"Bad" encounters being previously defined as involving a life-threatening struggle.

Have you ever met a cop? 20 life-threatening struggles per career is ridiculous. The actual number is more like none.

I'd agree with both byomtov and NV. I'd also add that by inducing attrition after justified shootings, you could end up removing conscientious officers from the force.

But mostly, I think its premature to consider more novel approaches to curbing police shootings when we don't take the most basic, and likely most effective, step. That is, rapid investigation followed by a thorough review by a third party.

The real problem with putting cops on desk duty if they shoot someone is that it means that if you want desk duty you should...

Doctor S.,

First, I trust you understand that when I wrote "lunatics," I didn't mean simply, or even particularly, the mentally ill. I meant dangerous, violent individuals who attack others, including police, and behave in a way that directly and seriously threatens others' lives.

Second, I do think that it is in the nature of a police career that the sanction you suggest will effectivey end it. Sure, some will quietly manage the evidence room for fifteen years, but I suspect most will decide, correctly, that they have no real future on the police force, and go elsewhere.

Finally, I don't see why your sanctions would end litigation or community anger. The damage has been done. That the cop has been assigned to desk duty doesn't change that.

byomtov: "Police have to be able to use force sometimes, and I don't want someone's career essentially ended because of a justifiable action. There are lunatics out there."

A world in which it was anything other than an aberration for a police officer's career to be ended due to a justifiable shooting would be so far away from our world that it's frankly crazy to talk about it.

If good people have an effect over the next twenty years in the USA which is radically powerful, we'd still be light-years away from that world.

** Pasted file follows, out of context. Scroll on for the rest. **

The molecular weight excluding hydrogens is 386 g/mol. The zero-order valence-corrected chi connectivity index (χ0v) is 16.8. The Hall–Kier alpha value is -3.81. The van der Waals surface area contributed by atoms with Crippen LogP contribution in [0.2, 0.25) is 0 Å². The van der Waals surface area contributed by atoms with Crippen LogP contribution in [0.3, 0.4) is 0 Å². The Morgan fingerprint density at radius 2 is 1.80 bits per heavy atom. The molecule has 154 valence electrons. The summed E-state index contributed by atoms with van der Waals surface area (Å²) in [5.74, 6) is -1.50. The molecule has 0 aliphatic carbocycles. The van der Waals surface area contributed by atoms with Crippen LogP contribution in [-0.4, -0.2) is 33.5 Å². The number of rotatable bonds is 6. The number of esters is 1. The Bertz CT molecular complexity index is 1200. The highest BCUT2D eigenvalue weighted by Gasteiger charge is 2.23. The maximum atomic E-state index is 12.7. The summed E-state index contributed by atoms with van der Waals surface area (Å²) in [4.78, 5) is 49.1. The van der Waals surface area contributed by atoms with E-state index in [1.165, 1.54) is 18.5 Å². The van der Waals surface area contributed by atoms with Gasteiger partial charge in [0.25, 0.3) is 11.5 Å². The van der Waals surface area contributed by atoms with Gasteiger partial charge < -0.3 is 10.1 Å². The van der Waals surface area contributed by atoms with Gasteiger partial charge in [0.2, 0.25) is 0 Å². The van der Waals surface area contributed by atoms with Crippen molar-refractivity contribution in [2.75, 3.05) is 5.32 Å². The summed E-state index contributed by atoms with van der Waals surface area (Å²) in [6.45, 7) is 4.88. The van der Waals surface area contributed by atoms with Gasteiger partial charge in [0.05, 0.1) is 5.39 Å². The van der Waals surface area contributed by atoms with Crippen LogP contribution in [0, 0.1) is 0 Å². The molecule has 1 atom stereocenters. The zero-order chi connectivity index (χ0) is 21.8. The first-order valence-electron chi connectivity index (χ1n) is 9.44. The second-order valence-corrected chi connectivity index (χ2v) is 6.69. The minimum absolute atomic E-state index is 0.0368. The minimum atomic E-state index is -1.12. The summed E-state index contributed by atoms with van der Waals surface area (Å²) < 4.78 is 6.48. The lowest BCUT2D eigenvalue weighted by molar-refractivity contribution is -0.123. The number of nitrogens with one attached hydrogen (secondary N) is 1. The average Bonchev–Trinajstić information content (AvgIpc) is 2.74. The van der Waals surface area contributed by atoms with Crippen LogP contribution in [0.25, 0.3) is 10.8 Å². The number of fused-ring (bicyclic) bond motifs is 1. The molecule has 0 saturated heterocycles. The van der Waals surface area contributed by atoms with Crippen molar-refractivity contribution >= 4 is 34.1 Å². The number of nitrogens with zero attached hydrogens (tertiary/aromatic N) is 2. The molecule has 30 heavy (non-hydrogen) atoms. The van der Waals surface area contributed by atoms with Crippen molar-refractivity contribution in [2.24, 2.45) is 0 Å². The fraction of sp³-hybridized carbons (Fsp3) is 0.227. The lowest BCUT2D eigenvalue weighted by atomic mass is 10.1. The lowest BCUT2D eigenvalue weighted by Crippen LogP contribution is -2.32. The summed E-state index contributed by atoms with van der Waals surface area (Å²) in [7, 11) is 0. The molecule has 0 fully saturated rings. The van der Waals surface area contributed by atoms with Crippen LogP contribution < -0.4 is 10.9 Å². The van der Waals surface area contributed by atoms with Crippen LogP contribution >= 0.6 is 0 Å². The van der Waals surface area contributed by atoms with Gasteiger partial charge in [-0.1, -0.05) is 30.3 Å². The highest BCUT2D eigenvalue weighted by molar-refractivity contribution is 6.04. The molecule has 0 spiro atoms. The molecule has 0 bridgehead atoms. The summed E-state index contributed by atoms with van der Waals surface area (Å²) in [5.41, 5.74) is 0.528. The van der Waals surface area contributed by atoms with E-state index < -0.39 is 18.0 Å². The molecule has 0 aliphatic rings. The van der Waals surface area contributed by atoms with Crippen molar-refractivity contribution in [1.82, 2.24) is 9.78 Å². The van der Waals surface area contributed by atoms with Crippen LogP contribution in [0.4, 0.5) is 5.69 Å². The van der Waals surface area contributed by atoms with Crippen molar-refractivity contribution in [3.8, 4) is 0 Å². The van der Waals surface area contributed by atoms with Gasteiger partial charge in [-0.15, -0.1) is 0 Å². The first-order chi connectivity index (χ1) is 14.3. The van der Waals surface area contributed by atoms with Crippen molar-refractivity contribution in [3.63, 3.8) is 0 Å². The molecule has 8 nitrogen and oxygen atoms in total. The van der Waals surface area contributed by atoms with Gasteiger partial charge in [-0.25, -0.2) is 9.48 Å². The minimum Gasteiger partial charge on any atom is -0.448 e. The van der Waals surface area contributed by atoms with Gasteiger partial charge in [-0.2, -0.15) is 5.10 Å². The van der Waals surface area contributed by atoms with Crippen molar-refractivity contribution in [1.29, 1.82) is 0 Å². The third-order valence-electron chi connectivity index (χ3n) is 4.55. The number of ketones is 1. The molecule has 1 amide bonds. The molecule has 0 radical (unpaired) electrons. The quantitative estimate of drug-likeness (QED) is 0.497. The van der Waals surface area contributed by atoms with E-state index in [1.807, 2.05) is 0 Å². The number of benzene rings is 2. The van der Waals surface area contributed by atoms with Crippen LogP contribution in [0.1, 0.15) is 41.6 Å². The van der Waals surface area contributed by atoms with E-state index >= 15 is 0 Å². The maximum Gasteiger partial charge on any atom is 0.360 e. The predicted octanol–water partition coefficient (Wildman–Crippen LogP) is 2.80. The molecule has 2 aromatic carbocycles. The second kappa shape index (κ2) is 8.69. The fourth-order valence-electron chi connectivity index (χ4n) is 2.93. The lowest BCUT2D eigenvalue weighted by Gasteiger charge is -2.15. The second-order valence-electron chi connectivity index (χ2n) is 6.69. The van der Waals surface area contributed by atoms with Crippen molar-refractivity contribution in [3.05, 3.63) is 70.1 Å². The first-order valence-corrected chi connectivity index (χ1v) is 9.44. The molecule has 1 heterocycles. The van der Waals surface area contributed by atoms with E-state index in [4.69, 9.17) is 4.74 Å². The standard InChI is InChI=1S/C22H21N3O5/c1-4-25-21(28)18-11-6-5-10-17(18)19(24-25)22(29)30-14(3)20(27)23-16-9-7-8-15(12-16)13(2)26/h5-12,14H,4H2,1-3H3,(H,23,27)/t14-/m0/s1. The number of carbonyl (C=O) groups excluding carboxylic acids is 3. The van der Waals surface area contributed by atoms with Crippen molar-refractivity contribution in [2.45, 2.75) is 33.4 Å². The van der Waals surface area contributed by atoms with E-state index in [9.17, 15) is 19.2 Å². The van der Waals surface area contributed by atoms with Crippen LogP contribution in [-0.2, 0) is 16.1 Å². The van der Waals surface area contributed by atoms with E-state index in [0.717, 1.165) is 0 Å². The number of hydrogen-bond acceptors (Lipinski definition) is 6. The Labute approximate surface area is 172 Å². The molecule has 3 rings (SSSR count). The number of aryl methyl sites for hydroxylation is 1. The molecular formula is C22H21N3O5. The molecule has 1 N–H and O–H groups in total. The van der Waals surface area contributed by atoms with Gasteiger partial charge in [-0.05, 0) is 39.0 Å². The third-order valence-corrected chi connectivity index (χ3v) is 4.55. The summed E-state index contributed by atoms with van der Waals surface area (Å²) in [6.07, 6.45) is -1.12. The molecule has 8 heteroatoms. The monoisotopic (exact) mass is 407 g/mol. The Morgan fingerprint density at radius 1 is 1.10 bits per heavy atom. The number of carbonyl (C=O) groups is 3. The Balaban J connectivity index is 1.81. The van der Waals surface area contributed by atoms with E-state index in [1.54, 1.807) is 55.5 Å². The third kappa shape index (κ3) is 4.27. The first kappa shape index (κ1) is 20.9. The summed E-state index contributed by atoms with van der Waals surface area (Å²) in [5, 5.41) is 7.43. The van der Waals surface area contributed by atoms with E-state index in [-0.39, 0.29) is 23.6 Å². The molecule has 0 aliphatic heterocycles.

So a police officer who fails to stop a jumper from a bridge should suffer consequences. That is a police involved death. Also, it should be policy that no consideration should be given to the safety of hostages if it might cause the hostage taker to loose his life. I can see a cop saying if I can't talk this guy out of killing you, it's your bad luck. Actually, I really should just leave so when the hostage dies it won't be a police involved death. Cops should also leave the scene if a citizen suffers a heart attack ( the whatever clause of your suggestion).
What so many people don't understand is that cops are the people who put themselves between you and the bad guy.

I guess I should withdraw my post. I don't believe sarcasm ever changes anyone's mind. I hope in spite of my approach some see my point. Though I majored in criminal justice when Christ was a rookie, I was never a cop. But, I did do a year internship on a police force, and I can tell you that every cop I met wouldn't hesitate an instant to put himself between you danger.

"Barring from the police force anybody who ever enjoyed watching "Cops" might be productive, too; Was there even one episode of that show that didn't involve abusive levels of force?"

wow! i've tuned in just in time to see mr. bellmore say something totally reasonable. my hat's off to him for saying that. i spent a couple of evenings when i was in college with a couple of law school nerds who would watch the show and then count up the number of ways police error would allow the suspect to get off.

more seriously, i've known several police officers and was fairly close to the police chief of my home town. when he was in a mood to talk, he agreed that there were people who didn't belong in police work because they were going into for the wrong reasons and if he'd had enough of the better type applying he never would have hired the ones who didn't belong. it frustrated him that he sometimes had to hire folks who were bullies at heart.